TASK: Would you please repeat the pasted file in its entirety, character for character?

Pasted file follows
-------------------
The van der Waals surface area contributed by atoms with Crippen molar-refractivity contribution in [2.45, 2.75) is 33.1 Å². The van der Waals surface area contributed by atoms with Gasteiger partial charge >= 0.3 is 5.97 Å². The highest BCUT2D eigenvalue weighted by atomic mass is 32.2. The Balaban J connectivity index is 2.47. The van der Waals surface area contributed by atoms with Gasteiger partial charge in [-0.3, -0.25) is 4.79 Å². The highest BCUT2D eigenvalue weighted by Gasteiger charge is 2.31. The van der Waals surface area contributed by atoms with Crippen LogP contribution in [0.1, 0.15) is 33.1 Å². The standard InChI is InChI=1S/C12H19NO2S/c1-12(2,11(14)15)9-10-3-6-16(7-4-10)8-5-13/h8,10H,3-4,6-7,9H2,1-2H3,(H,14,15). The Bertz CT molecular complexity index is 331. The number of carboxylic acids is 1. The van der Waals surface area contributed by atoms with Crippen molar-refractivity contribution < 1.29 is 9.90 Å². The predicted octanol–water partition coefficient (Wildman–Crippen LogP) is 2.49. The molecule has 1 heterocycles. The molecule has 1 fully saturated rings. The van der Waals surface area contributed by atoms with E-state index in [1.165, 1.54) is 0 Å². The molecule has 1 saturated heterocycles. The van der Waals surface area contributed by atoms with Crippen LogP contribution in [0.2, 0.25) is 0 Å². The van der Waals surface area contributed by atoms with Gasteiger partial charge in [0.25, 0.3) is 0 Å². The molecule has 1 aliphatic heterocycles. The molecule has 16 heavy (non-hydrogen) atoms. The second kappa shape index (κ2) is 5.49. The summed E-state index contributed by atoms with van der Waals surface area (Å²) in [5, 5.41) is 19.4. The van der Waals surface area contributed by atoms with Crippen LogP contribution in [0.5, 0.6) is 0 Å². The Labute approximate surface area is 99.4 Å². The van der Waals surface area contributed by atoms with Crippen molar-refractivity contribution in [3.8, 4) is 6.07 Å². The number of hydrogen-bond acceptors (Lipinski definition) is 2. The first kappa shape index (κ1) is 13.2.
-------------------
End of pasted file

The van der Waals surface area contributed by atoms with Crippen molar-refractivity contribution in [2.45, 2.75) is 33.1 Å². The van der Waals surface area contributed by atoms with Gasteiger partial charge >= 0.3 is 5.97 Å². The highest BCUT2D eigenvalue weighted by atomic mass is 32.2. The Balaban J connectivity index is 2.47. The van der Waals surface area contributed by atoms with Gasteiger partial charge in [-0.3, -0.25) is 4.79 Å². The highest BCUT2D eigenvalue weighted by Gasteiger charge is 2.31. The van der Waals surface area contributed by atoms with Crippen LogP contribution in [0.1, 0.15) is 33.1 Å². The standard InChI is InChI=1S/C12H19NO2S/c1-12(2,11(14)15)9-10-3-6-16(7-4-10)8-5-13/h8,10H,3-4,6-7,9H2,1-2H3,(H,14,15). The Bertz CT molecular complexity index is 331. The number of carboxylic acids is 1. The van der Waals surface area contributed by atoms with Crippen molar-refractivity contribution < 1.29 is 9.90 Å². The predicted octanol–water partition coefficient (Wildman–Crippen LogP) is 2.49. The molecule has 1 heterocycles. The molecule has 1 fully saturated rings. The van der Waals surface area contributed by atoms with E-state index in [1.165, 1.54) is 0 Å². The molecule has 1 saturated heterocycles. The van der Waals surface area contributed by atoms with Crippen LogP contribution in [0.2, 0.25) is 0 Å². The van der Waals surface area contributed by atoms with Gasteiger partial charge in [0.25, 0.3) is 0 Å². The molecule has 1 aliphatic heterocycles. The molecule has 16 heavy (non-hydrogen) atoms. The second kappa shape index (κ2) is 5.49. The summed E-state index contributed by atoms with van der Waals surface area (Å²) in [5, 5.41) is 19.4. The van der Waals surface area contributed by atoms with Crippen LogP contribution in [0.5, 0.6) is 0 Å². The Labute approximate surface area is 99.4 Å². The van der Waals surface area contributed by atoms with Crippen molar-refractivity contribution in [3.8, 4) is 6.07 Å². The number of hydrogen-bond acceptors (Lipinski definition) is 2. The first kappa shape index (κ1) is 13.2.